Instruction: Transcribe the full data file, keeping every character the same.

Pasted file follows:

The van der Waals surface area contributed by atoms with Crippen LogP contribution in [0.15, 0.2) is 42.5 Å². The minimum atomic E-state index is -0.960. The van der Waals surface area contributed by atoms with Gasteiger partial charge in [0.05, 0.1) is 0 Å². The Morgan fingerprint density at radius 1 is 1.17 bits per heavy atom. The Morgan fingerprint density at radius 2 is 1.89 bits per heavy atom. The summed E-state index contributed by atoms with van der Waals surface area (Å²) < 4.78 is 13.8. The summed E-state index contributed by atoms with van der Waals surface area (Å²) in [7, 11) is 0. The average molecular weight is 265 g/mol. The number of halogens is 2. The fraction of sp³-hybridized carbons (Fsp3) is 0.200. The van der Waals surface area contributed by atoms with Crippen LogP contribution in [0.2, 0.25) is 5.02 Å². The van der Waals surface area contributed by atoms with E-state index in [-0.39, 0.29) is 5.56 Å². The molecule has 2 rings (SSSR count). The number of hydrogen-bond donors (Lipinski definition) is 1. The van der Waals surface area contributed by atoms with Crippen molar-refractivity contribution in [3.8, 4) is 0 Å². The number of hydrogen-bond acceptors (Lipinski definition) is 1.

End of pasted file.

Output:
The van der Waals surface area contributed by atoms with Crippen LogP contribution in [0.15, 0.2) is 42.5 Å². The minimum atomic E-state index is -0.960. The van der Waals surface area contributed by atoms with Gasteiger partial charge in [0.05, 0.1) is 0 Å². The Morgan fingerprint density at radius 1 is 1.17 bits per heavy atom. The Morgan fingerprint density at radius 2 is 1.89 bits per heavy atom. The summed E-state index contributed by atoms with van der Waals surface area (Å²) < 4.78 is 13.8. The summed E-state index contributed by atoms with van der Waals surface area (Å²) in [7, 11) is 0. The average molecular weight is 265 g/mol. The number of halogens is 2. The fraction of sp³-hybridized carbons (Fsp3) is 0.200. The van der Waals surface area contributed by atoms with Crippen LogP contribution in [0.2, 0.25) is 5.02 Å². The van der Waals surface area contributed by atoms with E-state index in [-0.39, 0.29) is 5.56 Å². The molecule has 2 rings (SSSR count). The number of hydrogen-bond donors (Lipinski definition) is 1. The van der Waals surface area contributed by atoms with Crippen molar-refractivity contribution in [3.8, 4) is 0 Å². The number of hydrogen-bond acceptors (Lipinski definition) is 1.